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Apocalyptic Ont. crash may be yet another example of truck driver inattention: OPP

Apocalyptic  Ont. crash may be yet another example of truck driver inattention: OPP
Canada
An absolutely devastating 14-vehicle pileup on a busy Ontario highway may be another example of truck driver inattention, an Ontario Provincial Police spokesperson said as investigators continued to comb through the wreckage.

The fiery crash on Highway 400 near Barrie, Ont., that killed at least three people involved two fuel tankers a number of other transport trucks.

The collision occurredon Tuesday night, just days after OPP Commissioner Vince Hawkes said his force is putting transport truck drivers on notice, following three deadly crashes last summer.

Hawkes said OPP would be cracking down on transport truck driver inattention.

Tuesday nights collision may very well be another example of that exact scenario playing itself out with absolutely devastating consequences, OPP spokesperson Sgt. Kerry Schmidt told reporters Wednesday.

While investigators are still trying to determine exactly how the pileup occurred, police said it appears that one transport truck may have failed to stop in time as it approached slowing traffic, causing the chain reaction.

Obviously the human factors are something that were really interested in looking into, Schmidt said, noting that the weather and road conditions were good at the time of the crash.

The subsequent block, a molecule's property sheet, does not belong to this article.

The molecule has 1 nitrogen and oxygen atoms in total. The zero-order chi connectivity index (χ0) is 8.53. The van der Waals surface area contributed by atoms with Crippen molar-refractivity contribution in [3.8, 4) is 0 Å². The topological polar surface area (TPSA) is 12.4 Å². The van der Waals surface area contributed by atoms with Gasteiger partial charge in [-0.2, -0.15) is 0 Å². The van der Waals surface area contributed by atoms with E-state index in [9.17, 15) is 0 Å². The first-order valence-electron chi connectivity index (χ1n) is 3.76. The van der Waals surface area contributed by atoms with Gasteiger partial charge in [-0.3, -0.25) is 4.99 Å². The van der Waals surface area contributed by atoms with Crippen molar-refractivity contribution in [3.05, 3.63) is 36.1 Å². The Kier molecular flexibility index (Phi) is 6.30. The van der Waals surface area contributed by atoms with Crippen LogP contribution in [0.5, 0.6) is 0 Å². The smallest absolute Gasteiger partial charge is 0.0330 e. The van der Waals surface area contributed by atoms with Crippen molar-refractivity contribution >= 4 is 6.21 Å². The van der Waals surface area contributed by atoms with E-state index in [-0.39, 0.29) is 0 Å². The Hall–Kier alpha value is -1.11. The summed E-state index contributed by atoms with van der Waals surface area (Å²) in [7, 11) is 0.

The collision produced massive explosions and sent people running for their lives, police said.

The temperatures that were achieved in this fire are apocalyptic, Schmidt said.

In an email to CP24, Ontario Safety League President and CEO Brian Patterson said he plans to call for a coroners inquest into the deadly collision.

The coroner is uniquely qualified to compel evidence to address this issue. Past inquests have resulted in significant change to make our roads safer and save lives, he wrote Wednesday.

Just days ago, the OPP commissioner said provincial police are putting transport truck drivers on notice, after charges were laid in three separate deadly collisions involving big rigs.

Two of those crashes occurred on Highway 401, one near Port Hope, Ont., on Aug. 3, and the other in Chatham-Kent, Ont., on July 30. The third collision occurred on Highway 48 in Georgina, Ont., on July 27.

"This series of horrific collisions is driver inattention at its worst and the most tragic reminder in recent history of the tremendous toll on the lives of innocent citizens when commercial transport truck drivers are not paying full attention to the road, Hawkes said in a statement.

We are putting drivers on notice that the OPP will pursue every investigative avenue following serious collisions and hold at-fault drivers accountable to the full extent of the law."

Police also said that commercial transport trucks can weigh more than 60,000 kilograms, generating tremendous momentum and energy when travelling at highway speeds.
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